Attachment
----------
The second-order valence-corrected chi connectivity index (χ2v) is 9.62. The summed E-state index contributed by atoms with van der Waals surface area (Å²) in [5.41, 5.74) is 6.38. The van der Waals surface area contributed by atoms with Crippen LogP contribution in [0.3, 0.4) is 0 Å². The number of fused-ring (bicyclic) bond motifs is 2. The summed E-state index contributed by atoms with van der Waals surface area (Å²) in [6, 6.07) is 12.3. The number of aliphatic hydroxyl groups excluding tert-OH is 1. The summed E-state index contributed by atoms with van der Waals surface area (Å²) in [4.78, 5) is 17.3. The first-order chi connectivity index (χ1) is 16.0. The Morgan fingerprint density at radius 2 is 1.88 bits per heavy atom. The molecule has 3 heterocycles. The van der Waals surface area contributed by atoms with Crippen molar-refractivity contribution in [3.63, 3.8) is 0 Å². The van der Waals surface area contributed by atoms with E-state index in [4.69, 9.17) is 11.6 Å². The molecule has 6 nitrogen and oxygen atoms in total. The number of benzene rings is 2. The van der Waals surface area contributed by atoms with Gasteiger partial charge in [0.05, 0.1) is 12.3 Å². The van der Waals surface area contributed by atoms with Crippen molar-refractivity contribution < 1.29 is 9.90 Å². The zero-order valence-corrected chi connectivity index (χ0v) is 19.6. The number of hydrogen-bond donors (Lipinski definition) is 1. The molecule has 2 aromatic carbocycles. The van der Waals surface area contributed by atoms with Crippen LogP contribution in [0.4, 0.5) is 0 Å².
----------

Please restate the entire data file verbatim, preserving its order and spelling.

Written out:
The second-order valence-corrected chi connectivity index (χ2v) is 9.62. The summed E-state index contributed by atoms with van der Waals surface area (Å²) in [5.41, 5.74) is 6.38. The van der Waals surface area contributed by atoms with Crippen LogP contribution in [0.3, 0.4) is 0 Å². The number of fused-ring (bicyclic) bond motifs is 2. The summed E-state index contributed by atoms with van der Waals surface area (Å²) in [6, 6.07) is 12.3. The number of aliphatic hydroxyl groups excluding tert-OH is 1. The summed E-state index contributed by atoms with van der Waals surface area (Å²) in [4.78, 5) is 17.3. The first-order chi connectivity index (χ1) is 16.0. The Morgan fingerprint density at radius 2 is 1.88 bits per heavy atom. The molecule has 3 heterocycles. The van der Waals surface area contributed by atoms with Crippen molar-refractivity contribution in [3.63, 3.8) is 0 Å². The van der Waals surface area contributed by atoms with E-state index in [4.69, 9.17) is 11.6 Å². The molecule has 6 nitrogen and oxygen atoms in total. The number of benzene rings is 2. The van der Waals surface area contributed by atoms with Gasteiger partial charge in [0.05, 0.1) is 12.3 Å². The van der Waals surface area contributed by atoms with Crippen molar-refractivity contribution < 1.29 is 9.90 Å². The zero-order valence-corrected chi connectivity index (χ0v) is 19.6. The number of hydrogen-bond donors (Lipinski definition) is 1. The molecule has 2 aromatic carbocycles. The van der Waals surface area contributed by atoms with Crippen LogP contribution in [0.4, 0.5) is 0 Å².